The aim is to examine the feasibility and acceptability of the internet-administered, cognitive behavioral therapy (CBT)-based, guided, self-help intervention ENGAGE for parents of children previously treated for cancer and the study procedures for a future controlled trial. The key feasibility outcomes examined via the proposed protocol concern methodological, procedural, and clinical uncertainties, including:
(1) estimates of likely recruitment and retention rates
(2) feasibility and acceptability of data collection instruments and data collection procedures
(3) feasibility and acceptability of the intervention.
The Regional Ethical Review Board in Uppsala, Sweden has granted approval for the study, 14/03/2018. ref: 2017/527
The study has an uncontrolled, within-group, baseline-, post-treatment (12 weeks), and six-month follow-up design with an embedded qualitative and quantitative process evaluation.
Primary study design
Secondary study design
Non randomised study
Patient information sheet
Posttraumatic stress, depression, anxiety
ENGAGE can be described as an internet-administered, guided, cognitive-behavioral therapy (CBT) based, self-help intervention. All participants will receive the intervention. The intervention is guided by an e-therapist for 10 weeks. Guidance will be provide via video or telephone call (initial and mid-treatment support sessions) with additional email support provided each week. The intervention comprises of one introductory chapter followed by up to 10 treatment modules addressing key concerns identified for the population. The intervention is 10 weeks. Participants will be followed-up post-intervention (12 weeks post allocation) and 6 months follow-up.
Primary outcome measure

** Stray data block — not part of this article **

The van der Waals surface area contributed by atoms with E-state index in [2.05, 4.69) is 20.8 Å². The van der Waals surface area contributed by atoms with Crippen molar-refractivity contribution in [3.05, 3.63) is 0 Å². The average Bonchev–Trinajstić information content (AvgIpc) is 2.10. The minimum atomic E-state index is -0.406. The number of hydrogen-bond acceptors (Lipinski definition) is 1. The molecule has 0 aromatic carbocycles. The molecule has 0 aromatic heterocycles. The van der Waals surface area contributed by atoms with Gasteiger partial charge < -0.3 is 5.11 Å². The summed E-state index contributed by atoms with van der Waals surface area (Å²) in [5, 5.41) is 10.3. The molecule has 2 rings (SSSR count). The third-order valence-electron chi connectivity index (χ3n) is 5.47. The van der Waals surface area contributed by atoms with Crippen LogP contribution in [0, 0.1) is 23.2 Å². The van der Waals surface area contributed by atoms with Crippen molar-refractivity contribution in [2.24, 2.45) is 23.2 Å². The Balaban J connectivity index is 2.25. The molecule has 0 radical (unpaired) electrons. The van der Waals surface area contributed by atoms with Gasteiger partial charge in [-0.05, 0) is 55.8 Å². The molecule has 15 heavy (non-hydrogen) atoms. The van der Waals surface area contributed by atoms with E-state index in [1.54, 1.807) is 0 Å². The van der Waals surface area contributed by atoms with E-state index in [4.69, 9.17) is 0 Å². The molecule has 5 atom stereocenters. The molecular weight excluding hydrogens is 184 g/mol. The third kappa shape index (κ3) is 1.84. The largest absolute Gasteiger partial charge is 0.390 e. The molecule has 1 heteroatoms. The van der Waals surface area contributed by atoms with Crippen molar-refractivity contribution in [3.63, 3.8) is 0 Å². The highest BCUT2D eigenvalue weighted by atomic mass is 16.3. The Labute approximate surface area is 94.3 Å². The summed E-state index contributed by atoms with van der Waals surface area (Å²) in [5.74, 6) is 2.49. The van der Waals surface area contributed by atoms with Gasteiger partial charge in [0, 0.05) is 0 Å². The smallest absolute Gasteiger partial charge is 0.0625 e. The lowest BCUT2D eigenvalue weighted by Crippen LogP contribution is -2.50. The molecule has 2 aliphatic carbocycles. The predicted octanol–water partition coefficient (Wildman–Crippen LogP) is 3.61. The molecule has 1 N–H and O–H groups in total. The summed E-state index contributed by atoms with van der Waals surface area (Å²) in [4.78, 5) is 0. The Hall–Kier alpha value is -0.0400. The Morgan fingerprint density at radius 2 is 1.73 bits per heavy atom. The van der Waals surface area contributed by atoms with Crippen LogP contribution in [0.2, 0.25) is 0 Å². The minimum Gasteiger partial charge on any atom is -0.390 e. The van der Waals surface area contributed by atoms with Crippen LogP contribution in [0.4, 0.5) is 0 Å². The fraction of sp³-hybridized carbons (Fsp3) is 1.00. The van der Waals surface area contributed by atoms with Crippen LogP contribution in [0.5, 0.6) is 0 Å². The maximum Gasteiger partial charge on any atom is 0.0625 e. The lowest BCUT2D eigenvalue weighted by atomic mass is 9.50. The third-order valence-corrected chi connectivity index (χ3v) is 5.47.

Recruitment and eligibility is assessed by:
1. Number of parents identified via the Swedish Childhood Cancer Registry and the Swedish Tax Agency and/or via advertisements at the end of the 6 month recruitment period
2. Percentage of parents assessed for eligibility; fulfilling inclusion criteria, and included (of total number identified) at the end of the 6 month recruitment period
3. Ambiguities regarding eligibility criteria throughout the 6 month recruitment period
4. Reasons for ineligibility throughout the 6 month recruitment period
5. Reasons for non-participation throughout the 6 month recruitment period
Data collection is assessed by:
1. Percentage of participants completing questionnaires at baseline, post-treatment (12 weeks) and 6 month follow-up
2. Numbers of missing items on each clinical outcome measurement at baseline, post-treatment (12 weeks) and 6 month follow-up
3. Types and number of potential uncertainties in diagnostic interviews at baseline
Attrition is assessed by:
1. Rates of study dropout at post-treatment (12 weeks) and 6 month follow-up
2. Rate of intervention dropout at post-treatment (12 weeks)
Resources needed to complete the study and the intervention is assessed by:
Length of time required for:
1. participants to work through the intervention at post-treatment (12 weeks)
2. participants to complete questionnaires and interviews at baseline, post-treatment (12 weeks) and 6 month follow-up
3. e-therapists to deliver the intervention at post-treatment (12 weeks)
4. study personnel to administer the study, assessed at the end of the feasibility trial
Participants’ adherence to intervention is assessed by:
1. opened introductory chapters at post-treatment (12 weeks)
2. opened CBT modules, completed action plans at post-treatment (12 weeks)
3. completed video or telephone assessment sessions at post-treatment (12 weeks)
4. completed ‘booster’ support sessions at post-treatment (12 weeks)
Participants’ use of the intervention is assessed by:
1. logins at post-treatment (12 weeks)
2. use of optional support functions at post-treatment (12 weeks)
E-therapists’ adherence to intervention is assessed by:
1. Content of internet-administered written e-therapist-parent communication at post-treatment (12 weeks)
Participants’ acceptability of intervention and data
1. Reasons for poor attendance and withdrawal from study and intervention at post-treatment (12 weeks) and 6 month follow-up
2. Impressions and experiences of working with the intervention (including positive and negative consequences) and of completing questionnaires and interviews at post-treatment (12 weeks)
Secondary outcome measures